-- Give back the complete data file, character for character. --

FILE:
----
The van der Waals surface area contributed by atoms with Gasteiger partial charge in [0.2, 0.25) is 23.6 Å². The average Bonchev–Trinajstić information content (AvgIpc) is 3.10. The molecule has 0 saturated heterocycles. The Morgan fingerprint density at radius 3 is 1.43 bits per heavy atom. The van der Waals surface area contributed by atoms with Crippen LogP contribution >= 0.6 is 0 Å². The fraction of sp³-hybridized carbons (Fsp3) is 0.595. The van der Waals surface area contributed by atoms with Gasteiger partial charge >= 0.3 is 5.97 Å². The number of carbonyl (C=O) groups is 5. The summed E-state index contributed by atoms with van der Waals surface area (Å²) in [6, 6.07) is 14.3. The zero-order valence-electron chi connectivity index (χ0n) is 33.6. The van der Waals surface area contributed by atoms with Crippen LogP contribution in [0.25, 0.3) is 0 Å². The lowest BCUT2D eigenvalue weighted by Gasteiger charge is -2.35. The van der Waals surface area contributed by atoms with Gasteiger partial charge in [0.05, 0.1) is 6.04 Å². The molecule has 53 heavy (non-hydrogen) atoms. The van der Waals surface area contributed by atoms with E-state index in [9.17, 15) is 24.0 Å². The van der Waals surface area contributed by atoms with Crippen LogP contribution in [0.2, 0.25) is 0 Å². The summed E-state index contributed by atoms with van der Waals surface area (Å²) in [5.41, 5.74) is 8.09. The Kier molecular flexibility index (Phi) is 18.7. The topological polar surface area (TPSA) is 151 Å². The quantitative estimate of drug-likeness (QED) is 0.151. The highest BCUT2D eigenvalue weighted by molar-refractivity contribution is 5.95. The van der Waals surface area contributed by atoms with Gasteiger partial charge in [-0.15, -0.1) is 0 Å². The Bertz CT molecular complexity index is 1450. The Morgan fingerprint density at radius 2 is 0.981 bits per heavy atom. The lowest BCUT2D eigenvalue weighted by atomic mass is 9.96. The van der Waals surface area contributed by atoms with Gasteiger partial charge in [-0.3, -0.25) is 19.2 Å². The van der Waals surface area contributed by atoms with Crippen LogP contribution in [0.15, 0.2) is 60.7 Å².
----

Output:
The van der Waals surface area contributed by atoms with Gasteiger partial charge in [0.2, 0.25) is 23.6 Å². The average Bonchev–Trinajstić information content (AvgIpc) is 3.10. The molecule has 0 saturated heterocycles. The Morgan fingerprint density at radius 3 is 1.43 bits per heavy atom. The van der Waals surface area contributed by atoms with Crippen LogP contribution >= 0.6 is 0 Å². The fraction of sp³-hybridized carbons (Fsp3) is 0.595. The van der Waals surface area contributed by atoms with Gasteiger partial charge >= 0.3 is 5.97 Å². The number of carbonyl (C=O) groups is 5. The summed E-state index contributed by atoms with van der Waals surface area (Å²) in [6, 6.07) is 14.3. The zero-order valence-electron chi connectivity index (χ0n) is 33.6. The van der Waals surface area contributed by atoms with Crippen LogP contribution in [0.25, 0.3) is 0 Å². The lowest BCUT2D eigenvalue weighted by Gasteiger charge is -2.35. The van der Waals surface area contributed by atoms with Gasteiger partial charge in [0.05, 0.1) is 6.04 Å². The molecule has 53 heavy (non-hydrogen) atoms. The van der Waals surface area contributed by atoms with E-state index in [9.17, 15) is 24.0 Å². The van der Waals surface area contributed by atoms with Crippen LogP contribution in [0.2, 0.25) is 0 Å². The summed E-state index contributed by atoms with van der Waals surface area (Å²) in [5.41, 5.74) is 8.09. The Kier molecular flexibility index (Phi) is 18.7. The topological polar surface area (TPSA) is 151 Å². The quantitative estimate of drug-likeness (QED) is 0.151. The highest BCUT2D eigenvalue weighted by molar-refractivity contribution is 5.95. The van der Waals surface area contributed by atoms with Gasteiger partial charge in [-0.15, -0.1) is 0 Å². The Bertz CT molecular complexity index is 1450. The Morgan fingerprint density at radius 2 is 0.981 bits per heavy atom. The lowest BCUT2D eigenvalue weighted by atomic mass is 9.96. The van der Waals surface area contributed by atoms with Gasteiger partial charge in [-0.3, -0.25) is 19.2 Å². The van der Waals surface area contributed by atoms with Crippen LogP contribution in [0.15, 0.2) is 60.7 Å².